Judicial Practice in Islamic Criminal Law In Nigeria—a Tentative Overview

In: Islamic Law and Society
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  • 1 Amsterdam School of Cultural Analysis, University of Amsterdam, The Netherlands

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Abstract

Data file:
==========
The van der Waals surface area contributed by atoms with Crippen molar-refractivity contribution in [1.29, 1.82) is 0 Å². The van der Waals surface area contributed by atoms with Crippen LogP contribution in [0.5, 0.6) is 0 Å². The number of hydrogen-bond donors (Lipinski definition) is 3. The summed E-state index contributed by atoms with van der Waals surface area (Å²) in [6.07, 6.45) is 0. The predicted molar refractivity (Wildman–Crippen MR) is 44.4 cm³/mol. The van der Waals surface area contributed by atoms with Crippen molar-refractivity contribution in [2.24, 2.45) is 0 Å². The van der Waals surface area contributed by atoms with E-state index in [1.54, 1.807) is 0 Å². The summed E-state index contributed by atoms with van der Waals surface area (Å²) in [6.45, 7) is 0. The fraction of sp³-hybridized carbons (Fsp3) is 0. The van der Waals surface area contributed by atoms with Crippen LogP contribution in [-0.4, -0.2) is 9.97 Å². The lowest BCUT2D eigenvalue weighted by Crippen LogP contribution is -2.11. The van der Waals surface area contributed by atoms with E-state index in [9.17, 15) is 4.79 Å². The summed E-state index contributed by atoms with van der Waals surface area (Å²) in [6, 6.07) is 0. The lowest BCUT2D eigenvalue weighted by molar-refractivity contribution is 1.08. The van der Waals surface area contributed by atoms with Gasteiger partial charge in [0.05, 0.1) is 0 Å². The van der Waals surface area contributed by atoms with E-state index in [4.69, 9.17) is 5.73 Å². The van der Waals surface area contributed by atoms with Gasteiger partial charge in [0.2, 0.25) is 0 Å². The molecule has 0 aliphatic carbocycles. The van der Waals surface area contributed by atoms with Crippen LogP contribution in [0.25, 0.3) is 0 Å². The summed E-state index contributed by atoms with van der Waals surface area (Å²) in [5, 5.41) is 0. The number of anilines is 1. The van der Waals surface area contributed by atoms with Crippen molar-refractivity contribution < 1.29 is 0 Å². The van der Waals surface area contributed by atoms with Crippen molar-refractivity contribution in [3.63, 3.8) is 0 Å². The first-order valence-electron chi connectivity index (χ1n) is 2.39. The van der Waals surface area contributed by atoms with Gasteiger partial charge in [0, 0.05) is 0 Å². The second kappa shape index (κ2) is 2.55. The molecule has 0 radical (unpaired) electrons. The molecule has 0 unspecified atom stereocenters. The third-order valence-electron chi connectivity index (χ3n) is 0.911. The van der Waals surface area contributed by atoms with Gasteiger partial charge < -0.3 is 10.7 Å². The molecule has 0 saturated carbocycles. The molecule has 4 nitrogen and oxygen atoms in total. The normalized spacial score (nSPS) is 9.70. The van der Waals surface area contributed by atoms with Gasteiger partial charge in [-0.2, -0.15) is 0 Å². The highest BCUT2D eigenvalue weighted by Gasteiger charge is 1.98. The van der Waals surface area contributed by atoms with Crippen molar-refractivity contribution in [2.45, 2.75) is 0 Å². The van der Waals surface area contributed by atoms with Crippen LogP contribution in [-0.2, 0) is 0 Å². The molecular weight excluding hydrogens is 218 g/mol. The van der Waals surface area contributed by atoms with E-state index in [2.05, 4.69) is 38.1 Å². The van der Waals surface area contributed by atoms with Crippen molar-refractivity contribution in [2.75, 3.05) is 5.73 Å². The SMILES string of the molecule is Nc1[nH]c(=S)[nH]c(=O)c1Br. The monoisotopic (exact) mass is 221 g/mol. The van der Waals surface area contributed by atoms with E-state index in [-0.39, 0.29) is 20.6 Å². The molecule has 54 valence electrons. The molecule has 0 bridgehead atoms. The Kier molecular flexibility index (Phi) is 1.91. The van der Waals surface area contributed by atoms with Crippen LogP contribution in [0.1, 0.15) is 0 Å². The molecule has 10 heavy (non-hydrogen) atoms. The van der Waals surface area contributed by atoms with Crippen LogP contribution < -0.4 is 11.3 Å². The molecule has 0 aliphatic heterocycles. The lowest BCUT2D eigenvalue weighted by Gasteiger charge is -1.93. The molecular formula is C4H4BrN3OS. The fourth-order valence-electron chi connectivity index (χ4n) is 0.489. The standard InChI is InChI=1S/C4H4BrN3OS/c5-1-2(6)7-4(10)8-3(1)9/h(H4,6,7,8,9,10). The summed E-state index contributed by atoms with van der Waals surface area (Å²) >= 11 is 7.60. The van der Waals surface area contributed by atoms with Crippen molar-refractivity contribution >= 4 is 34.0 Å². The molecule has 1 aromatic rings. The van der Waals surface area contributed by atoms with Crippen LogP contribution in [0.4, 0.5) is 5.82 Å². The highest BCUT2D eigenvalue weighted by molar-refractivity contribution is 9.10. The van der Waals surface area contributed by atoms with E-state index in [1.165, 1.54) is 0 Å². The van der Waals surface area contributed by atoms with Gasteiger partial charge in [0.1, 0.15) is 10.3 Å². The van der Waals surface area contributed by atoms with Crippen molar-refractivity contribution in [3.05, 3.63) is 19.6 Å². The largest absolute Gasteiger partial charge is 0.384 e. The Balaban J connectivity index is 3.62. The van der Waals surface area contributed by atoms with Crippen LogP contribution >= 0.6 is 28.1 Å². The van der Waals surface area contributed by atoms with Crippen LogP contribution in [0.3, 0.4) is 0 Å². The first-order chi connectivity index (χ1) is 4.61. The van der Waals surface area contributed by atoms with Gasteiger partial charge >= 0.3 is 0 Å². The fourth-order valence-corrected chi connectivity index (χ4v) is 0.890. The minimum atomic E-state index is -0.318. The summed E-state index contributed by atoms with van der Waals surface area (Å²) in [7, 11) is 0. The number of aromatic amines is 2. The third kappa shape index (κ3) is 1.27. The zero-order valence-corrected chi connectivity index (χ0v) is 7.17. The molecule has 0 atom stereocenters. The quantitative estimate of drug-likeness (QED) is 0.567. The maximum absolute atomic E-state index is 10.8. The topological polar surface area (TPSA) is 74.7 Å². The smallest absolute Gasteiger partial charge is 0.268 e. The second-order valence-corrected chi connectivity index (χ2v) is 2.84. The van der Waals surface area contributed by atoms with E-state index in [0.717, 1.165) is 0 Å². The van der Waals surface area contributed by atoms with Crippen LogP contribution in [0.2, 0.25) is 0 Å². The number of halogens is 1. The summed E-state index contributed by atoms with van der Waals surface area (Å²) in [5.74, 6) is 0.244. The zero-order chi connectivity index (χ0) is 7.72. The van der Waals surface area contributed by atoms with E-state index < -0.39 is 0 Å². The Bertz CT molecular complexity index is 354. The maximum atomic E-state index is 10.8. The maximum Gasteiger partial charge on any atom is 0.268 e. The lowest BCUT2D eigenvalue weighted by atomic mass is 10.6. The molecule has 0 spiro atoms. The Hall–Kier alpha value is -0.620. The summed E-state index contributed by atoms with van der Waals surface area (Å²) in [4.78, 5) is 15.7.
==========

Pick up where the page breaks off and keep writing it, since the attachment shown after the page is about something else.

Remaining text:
Uniquely, in Nigeria Islamic Criminal Law was introduced in the framework of a secular federal constitution. In 2000 and 2001, twelve Northern states adopted legislation on the hadd offences and the Islamic law on homicide and bodily harm. Reliable statistics on the number of cases tried under the new laws are unavailable. Based on information from the media and human rights organisations, I present roughly 125 criminal cases tried before Nigerian Sharī'a courts between 2000 and 2004. This sample shows that Sharī'a was particularly enforced in states dominated by the Hausa. In religiously mixed states, the bid to introduce Sharī'a became part of the religious groups' competition for hegemony and access to public resources, with violent consequences. The expectations which many Muslims attached to the introduction of Sharī'a were inflated. Its impact on the security of life and property, the fight against corruption and the promotion of good governance has probably been minimal.

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